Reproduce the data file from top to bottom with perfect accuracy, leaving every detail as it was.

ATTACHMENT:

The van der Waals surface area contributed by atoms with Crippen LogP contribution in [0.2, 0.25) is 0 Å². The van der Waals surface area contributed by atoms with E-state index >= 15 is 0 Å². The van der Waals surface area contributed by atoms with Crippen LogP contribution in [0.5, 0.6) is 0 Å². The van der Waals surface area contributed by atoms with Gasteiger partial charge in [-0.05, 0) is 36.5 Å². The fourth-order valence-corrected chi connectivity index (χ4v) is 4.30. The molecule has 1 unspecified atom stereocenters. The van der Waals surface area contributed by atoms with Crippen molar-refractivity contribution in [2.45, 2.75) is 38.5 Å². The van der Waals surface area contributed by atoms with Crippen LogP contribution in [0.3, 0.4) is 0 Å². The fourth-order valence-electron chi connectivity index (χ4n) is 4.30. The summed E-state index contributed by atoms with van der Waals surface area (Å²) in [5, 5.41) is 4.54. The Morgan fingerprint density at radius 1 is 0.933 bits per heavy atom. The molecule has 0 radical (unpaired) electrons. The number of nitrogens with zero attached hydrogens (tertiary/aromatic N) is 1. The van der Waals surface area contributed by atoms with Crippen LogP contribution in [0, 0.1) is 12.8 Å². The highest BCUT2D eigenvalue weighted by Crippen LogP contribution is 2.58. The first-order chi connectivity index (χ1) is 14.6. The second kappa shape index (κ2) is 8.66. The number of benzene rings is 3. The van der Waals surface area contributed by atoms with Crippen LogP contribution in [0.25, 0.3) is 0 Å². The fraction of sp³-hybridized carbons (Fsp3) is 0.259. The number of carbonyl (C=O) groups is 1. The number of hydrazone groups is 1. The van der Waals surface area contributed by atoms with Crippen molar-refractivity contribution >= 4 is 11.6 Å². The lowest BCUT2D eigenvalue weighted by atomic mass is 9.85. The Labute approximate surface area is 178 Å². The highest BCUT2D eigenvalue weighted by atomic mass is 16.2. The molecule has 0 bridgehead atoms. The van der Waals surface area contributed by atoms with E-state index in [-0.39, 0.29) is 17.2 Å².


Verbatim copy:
The van der Waals surface area contributed by atoms with Crippen LogP contribution in [0.2, 0.25) is 0 Å². The van der Waals surface area contributed by atoms with E-state index >= 15 is 0 Å². The van der Waals surface area contributed by atoms with Crippen LogP contribution in [0.5, 0.6) is 0 Å². The van der Waals surface area contributed by atoms with Gasteiger partial charge in [-0.05, 0) is 36.5 Å². The fourth-order valence-corrected chi connectivity index (χ4v) is 4.30. The molecule has 1 unspecified atom stereocenters. The van der Waals surface area contributed by atoms with Crippen molar-refractivity contribution in [2.45, 2.75) is 38.5 Å². The van der Waals surface area contributed by atoms with Crippen LogP contribution in [0.3, 0.4) is 0 Å². The fourth-order valence-electron chi connectivity index (χ4n) is 4.30. The summed E-state index contributed by atoms with van der Waals surface area (Å²) in [5, 5.41) is 4.54. The Morgan fingerprint density at radius 1 is 0.933 bits per heavy atom. The molecule has 0 radical (unpaired) electrons. The number of nitrogens with zero attached hydrogens (tertiary/aromatic N) is 1. The van der Waals surface area contributed by atoms with Crippen LogP contribution in [0, 0.1) is 12.8 Å². The highest BCUT2D eigenvalue weighted by Crippen LogP contribution is 2.58. The first-order chi connectivity index (χ1) is 14.6. The second kappa shape index (κ2) is 8.66. The number of benzene rings is 3. The van der Waals surface area contributed by atoms with Crippen LogP contribution in [0.25, 0.3) is 0 Å². The fraction of sp³-hybridized carbons (Fsp3) is 0.259. The number of carbonyl (C=O) groups is 1. The number of hydrazone groups is 1. The van der Waals surface area contributed by atoms with Crippen molar-refractivity contribution >= 4 is 11.6 Å². The lowest BCUT2D eigenvalue weighted by atomic mass is 9.85. The Labute approximate surface area is 178 Å². The highest BCUT2D eigenvalue weighted by atomic mass is 16.2. The molecule has 0 bridgehead atoms. The van der Waals surface area contributed by atoms with E-state index in [-0.39, 0.29) is 17.2 Å².